The first night of the Republican National Convention a few weeks ago featured a speech by Máximo Álvarez, a Cuban-born Florida millionaire, who warned viewers of upcoming doom. “I’ve seen ideas like these before and I’m here to tell you, we cannot let them take over our country,” he said, referring to the Democratic Party and its candidate, Joe Biden, whom Álvarez suggested was a Trojan horse for ideas like those of Cuba’s leaders. “I have no doubt they will hand the country over to those dangerous forces,” Álvarez cautioned.
Álvarez’s message was not an anomaly. For months, President Donald Trump’s reelection campaign has spent handsomely in Florida, going to great lengths to define Biden’s character for Florida’s Latino community. The campaign has adapted the playbook it had developed for a matchup against Bernie Sanders, whose socialist credentials would have made him an easier target for Trump’s caricatures. That Trump’s adversary is now Biden—not exactly a darling of the left—has not mattered much to the president or his advisers in Florida. They have all, including some intriguing social media influencers, stayed on message.
“Trump is telling Latinos in Florida that he will protect them from the communist policies the Democrats will bring with them if they win,” Latino pollster Fernand Amandi told me. The president’s “socialism attack” could be particularly effective in Florida, targeting Cuban Americans like Álvarez but also a growing number of more recent arrivals from Venezuela and Nicaragua who are understandably wary of even the whiff of socialism. Trump has taken the strategy to heart. “The most undisciplined person on the planet has been sticking to a very disciplined message with Florida Latinos: raising the ghost of communism,” Amandi said.
It appears to be working. In a recent NBC News/Marist poll, Trump leads Biden among Latinos in Florida 50 percent to 46 percent, a 15-point improvement from Trump’s 35 percent share of the state’s Latino electorate in 2016. According to a Miami Herald poll, Biden is currently underperforming against Hillary Clinton’s totals with Latinos even in reliably Democratic Miami-Dade County. If these margins hold, Trump’s gains with Latinos could be enough to offset his losses with white voters elsewhere in the state, improving his chances at winning not only Florida but reelection.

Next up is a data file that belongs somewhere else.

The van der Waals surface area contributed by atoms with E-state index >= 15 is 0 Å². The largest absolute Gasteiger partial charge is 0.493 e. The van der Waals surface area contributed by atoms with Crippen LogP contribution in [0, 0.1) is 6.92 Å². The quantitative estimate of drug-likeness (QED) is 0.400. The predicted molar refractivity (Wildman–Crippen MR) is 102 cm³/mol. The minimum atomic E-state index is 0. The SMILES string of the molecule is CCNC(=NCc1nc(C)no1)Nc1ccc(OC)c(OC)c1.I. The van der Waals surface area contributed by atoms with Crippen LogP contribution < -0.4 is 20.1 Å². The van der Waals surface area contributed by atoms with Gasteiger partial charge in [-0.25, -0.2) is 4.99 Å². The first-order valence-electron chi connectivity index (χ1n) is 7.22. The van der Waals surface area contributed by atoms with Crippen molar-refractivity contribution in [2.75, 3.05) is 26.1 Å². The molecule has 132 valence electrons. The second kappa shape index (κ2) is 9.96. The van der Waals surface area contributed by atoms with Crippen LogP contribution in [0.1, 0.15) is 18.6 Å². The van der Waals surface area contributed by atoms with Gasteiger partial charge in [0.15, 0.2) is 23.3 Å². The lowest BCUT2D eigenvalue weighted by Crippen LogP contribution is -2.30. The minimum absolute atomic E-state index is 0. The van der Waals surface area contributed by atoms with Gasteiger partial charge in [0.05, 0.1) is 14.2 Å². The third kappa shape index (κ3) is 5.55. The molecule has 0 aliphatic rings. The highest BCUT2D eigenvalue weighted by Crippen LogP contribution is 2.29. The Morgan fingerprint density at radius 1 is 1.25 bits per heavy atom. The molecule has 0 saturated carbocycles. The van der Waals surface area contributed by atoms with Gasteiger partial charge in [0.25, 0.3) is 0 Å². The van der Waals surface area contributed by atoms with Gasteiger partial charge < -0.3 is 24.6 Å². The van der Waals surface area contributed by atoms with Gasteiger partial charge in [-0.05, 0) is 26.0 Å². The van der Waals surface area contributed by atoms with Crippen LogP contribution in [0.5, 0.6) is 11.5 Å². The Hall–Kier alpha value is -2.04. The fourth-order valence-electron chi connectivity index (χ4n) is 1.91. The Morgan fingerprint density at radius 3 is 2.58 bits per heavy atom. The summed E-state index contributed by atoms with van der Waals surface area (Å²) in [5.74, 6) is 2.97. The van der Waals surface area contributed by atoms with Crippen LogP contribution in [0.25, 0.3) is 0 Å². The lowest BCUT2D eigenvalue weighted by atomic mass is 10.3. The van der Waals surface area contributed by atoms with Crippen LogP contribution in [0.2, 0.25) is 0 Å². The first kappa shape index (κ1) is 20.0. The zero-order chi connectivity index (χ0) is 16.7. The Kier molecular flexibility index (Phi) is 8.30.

If Trump does convince such a large swath of Florida’s Latino voters to favor him in the election, he will have done so based solely on political propaganda. According to Carlos Odio, co-founder of EquisLabs, an organization focusing on the Latino electorate, the Trump campaign has built a “misinformation” campaign aimed squarely at “the bubble in Miami.”
“What they have led with is definitely fear,” Odio told me. “Fear of radical leftists, fear of the Black Lives Matter movement. It is fear in various forms.” Amandi uses the false equivalency between Biden and Sanders as another example of Trump’s strategy in Florida. “It doesn’t matter who the Democratic candidate is,” he told me. “Look at how they switched between Biden and Sanders. They could not be more different. There is objectively no way to identify Biden as a socialist. The only thing they have in common is that both are Democrats.”
For the New Yorker’s Jonathan Blitzer, who last year wrote an in-depth look at Florida’s Latino electorate, Trump’s approach to the state is “cynical and transactional.” According to Blitzer, Trump’s bluster on socialism and his attempt to label Biden as an emissary of what Máximo Álvarez called “dangerous forces” are a sign of shameless political pragmatism rather than foreign policy principle. “Members of his administration made clear to him what he needed to say to Venezuelans and to Cubans and so on. And that’s exactly what he did, foreign policy be damned,” Blitzer told me. “There is no foreign policy. There’s nothing beyond the permanent campaign.”
According to recent reports, Trump’s successful propaganda campaign with Florida Latinos has caught the Biden campaign by surprise. It has reacted by hiring strategists and having Kamala Harris give her first interview for a Spanish language outlet to a popular Florida radio station. For the New Yorker’s Blitzer, Democrats could still have an opening for a comeback. “Will these communities feel used or lied to as it becomes clear this was all talk?” he asked. On Thursday, Harris visited South Florida, stopping at a Venezuelan restaurant. These symbolic gestures could have some relevance, but the Biden campaign’s biggest opportunity to take a strong position on Cuba, Venezuela, and Nicaragua—and hammer Trump for his empty hypocrisy—should come during the second presidential debate, on Oct. 15, in Miami.
Carlos Odio agrees not only that Biden still has an opportunity to narrow his margins with Florida Latinos but that Trump’s strategy in the state might have already peaked. “I think this strategy has a limit,” he said. “I don’t see any evidence that the Trump campaign will engage more people than those they’ve already reached.”
Pollster Amandi, though, offered a more sobering view. “Democrats haven’t understood that they have to confront all this fallacy,” he told me. ”They have to explain and offer context. For now, they seem to be ignoring it. And time is running out.”
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